3. Missing Out On Sectoral Outperformances
To say that the semiconductor industry had a phenomenal year in 2017 is probably a gross understatement. Majority of companies in this industry that are competently managed all turned out to be multi-baggers. It was a classic case of a rising tide lifting all boats. Heartland Boy was fortunate to have one such boat- Micro-Mechanics, in his portfolio. But he let Sunningdale slipped out of his hands. And many more such as AEM, Hi-P, Valuetronics, Memtech. He has been monitoring these stocks for at least a couple of years and totally regretted his failure to act decisively in 2017 especially when the due diligence on them had already been done!
Despite the mistakes made, Heartland Boy believes that there have been several things done right in 2017.
1. Cut Loss When Stop-Loss Orders Were Reached
Heartland Boy acted decisively when his stop-loss orders were reached. ISOTeam and QAF were culled once they retreated 10% from their most recent highs. This proved to be the right decision as the share prices of ISOTeam and QAF are still languishing below the prices Heartland Boy sold at. As such, his losses on these counters were capped and this allowed him to preserve his capital. The only exception was Dutech which registered double-digit losses in percentage terms. The share price simply dropped too fast in a single trading session after the release of a profit warning announcement overnight. Even then, this proved correct as Dutech is now trading 10% lower than the price he sold at.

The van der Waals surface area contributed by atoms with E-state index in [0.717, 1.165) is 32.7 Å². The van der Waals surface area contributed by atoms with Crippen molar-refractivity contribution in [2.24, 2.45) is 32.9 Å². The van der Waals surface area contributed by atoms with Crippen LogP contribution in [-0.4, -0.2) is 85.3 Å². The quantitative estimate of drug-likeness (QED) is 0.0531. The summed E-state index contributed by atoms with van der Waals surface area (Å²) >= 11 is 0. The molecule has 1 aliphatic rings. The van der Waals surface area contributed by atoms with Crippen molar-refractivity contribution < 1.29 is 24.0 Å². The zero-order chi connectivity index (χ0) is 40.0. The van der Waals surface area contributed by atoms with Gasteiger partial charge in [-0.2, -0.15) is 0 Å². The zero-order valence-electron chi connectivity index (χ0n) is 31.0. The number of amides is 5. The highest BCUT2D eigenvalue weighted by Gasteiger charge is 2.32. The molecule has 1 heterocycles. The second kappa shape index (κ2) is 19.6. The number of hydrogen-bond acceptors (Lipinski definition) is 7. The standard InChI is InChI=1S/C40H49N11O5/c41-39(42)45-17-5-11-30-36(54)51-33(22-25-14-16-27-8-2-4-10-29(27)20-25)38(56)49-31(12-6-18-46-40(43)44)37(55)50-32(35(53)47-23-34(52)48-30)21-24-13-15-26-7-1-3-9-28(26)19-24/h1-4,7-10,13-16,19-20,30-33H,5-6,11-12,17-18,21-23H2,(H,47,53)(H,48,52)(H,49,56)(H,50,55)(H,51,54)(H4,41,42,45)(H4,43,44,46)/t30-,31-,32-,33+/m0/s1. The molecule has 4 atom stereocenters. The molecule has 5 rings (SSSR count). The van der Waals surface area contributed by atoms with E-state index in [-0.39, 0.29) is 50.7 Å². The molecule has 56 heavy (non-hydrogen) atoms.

2. Interaction With Management Proved Invaluable
In 2017, Heartland Boy managed to find occasions to interact with the management running the companies that he was a shareholder of. This proved to be invaluable as it helped to address some of the queries that he had. For example, Heartland Boy heard first-hand from the board of QAF about the pork over-supply situation in Australia.
He also met the CEO of Viva Industrial Trust during REITS Symposium 2017. The CEO provided insights on the progress of the AEI works at Viva Business Park and how his team intended to ring-fence the risk arising from the default on the income support at Jackson Square. All these interaction allowed him to make better-informed decisions on the stocks. Now that Heartland Boy is permanently based in Singapore, he will be looking forward to attend more of such events so that his eyes are better peeled to the ground.
3. Sticking To His Circle of Competence
Interestingly, this review also revealed that Heartland Boy’s performance had been lifted by the strong performance in the REIT and semiconductor industry. Perhaps, this is a clue that he should stick to his circle of competence and continue to invest in the best REITs by applying his methodology.
That’s it for the review of his stock performance in 2017! Let’s hope that the lessons learnt in 2017 will be put to good use in 2018.